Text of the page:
For my whole life, people have commented on my ability to get things done. I am a productive person, constantly tackling projects and tasks and using my time and my energy to produce results.

But there is dark for every light.

I have never been good at giving myself a break. I have always beat myself up for not being productive enough even though those that know and love me assure me that I am ahead of the curve.

Productivity is like any other drug. You use the high of having produced results in one area to dull the pain of having not faced challenges in other areas.

I was recently having dinner with a good friend whose relationship is currently going through hardship. During our conversation about what had gone wrong with her partner, she said:

“I always had something to get done. The baby’s laundry needed to be done, lunches needed to be packed or the kitchen floor needed to be cleaned. If I had it all to do over again, I would spend time talking to him instead of running away from our problems by taking on all these tasks.”

For my whole life I have been like her. I have been my own micromanager, judging every moment by what I am producing instead of how I am feeling.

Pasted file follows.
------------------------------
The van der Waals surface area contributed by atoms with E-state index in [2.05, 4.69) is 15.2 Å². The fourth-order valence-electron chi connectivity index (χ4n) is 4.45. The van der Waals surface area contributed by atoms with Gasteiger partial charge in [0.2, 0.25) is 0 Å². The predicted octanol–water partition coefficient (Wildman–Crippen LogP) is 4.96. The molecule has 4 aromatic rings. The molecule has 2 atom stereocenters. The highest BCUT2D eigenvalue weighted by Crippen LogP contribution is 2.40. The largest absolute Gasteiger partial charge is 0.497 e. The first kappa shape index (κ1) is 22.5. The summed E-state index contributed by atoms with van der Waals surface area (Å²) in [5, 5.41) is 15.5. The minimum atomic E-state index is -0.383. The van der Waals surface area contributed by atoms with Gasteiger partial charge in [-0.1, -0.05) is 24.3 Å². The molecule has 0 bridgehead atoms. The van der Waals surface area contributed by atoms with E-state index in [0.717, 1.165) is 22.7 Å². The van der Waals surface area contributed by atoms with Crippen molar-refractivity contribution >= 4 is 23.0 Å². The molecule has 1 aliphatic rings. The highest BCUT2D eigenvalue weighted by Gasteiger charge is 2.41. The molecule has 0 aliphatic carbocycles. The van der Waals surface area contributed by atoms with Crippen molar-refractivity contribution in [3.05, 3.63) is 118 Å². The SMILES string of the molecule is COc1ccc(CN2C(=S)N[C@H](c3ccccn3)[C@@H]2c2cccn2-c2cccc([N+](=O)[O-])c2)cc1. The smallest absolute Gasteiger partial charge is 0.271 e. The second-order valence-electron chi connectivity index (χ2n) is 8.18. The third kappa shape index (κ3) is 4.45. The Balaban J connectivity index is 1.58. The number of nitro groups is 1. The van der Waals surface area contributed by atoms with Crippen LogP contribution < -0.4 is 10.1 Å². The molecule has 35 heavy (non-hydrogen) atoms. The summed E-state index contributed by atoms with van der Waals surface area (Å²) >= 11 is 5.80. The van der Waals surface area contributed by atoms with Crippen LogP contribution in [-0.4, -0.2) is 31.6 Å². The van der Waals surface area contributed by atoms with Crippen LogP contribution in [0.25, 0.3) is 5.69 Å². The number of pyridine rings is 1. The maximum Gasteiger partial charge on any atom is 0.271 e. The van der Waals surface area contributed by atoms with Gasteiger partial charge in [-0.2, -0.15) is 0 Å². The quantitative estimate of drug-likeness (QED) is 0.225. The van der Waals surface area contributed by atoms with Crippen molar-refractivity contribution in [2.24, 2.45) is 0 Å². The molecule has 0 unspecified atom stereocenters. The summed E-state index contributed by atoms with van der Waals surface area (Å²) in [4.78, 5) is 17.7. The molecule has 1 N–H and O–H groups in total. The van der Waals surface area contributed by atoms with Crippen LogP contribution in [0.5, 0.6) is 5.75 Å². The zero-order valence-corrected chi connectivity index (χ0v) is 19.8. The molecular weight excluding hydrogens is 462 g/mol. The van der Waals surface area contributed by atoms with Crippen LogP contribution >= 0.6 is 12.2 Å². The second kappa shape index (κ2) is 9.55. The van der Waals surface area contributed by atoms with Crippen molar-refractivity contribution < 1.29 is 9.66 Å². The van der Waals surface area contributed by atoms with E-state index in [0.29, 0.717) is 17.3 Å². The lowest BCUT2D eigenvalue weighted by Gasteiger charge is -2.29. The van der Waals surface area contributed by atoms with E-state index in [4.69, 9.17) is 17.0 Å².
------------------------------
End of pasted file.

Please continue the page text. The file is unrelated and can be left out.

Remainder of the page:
This came into sharp focus for me over the last few weeks. I have been dealing with what I would describe as a storm of emotion. Things in my personal life, my family life and my work life have all combined to form what feels like constant cloud cover. I am lucky to have a strong support network including a husband who I consider to be worthy of sainthood at this point, but they are not all that I need right now.

Sometimes you need time. Time to grieve. Time to process change. Time to be. Productivity will take away time you could be spending on becoming who you are. We can easily find a million tasks in the way of stillness.

Productivity won’t make you a better person, a better partner or a better friend. Instead it will drive you crazy by lowering your self worth in times of hardship. So be careful with your to-do list. Make sure each task on it isn’t just a distraction from dealing with your reality.

Note: Thanks to Abby for contributing to our blog with this article.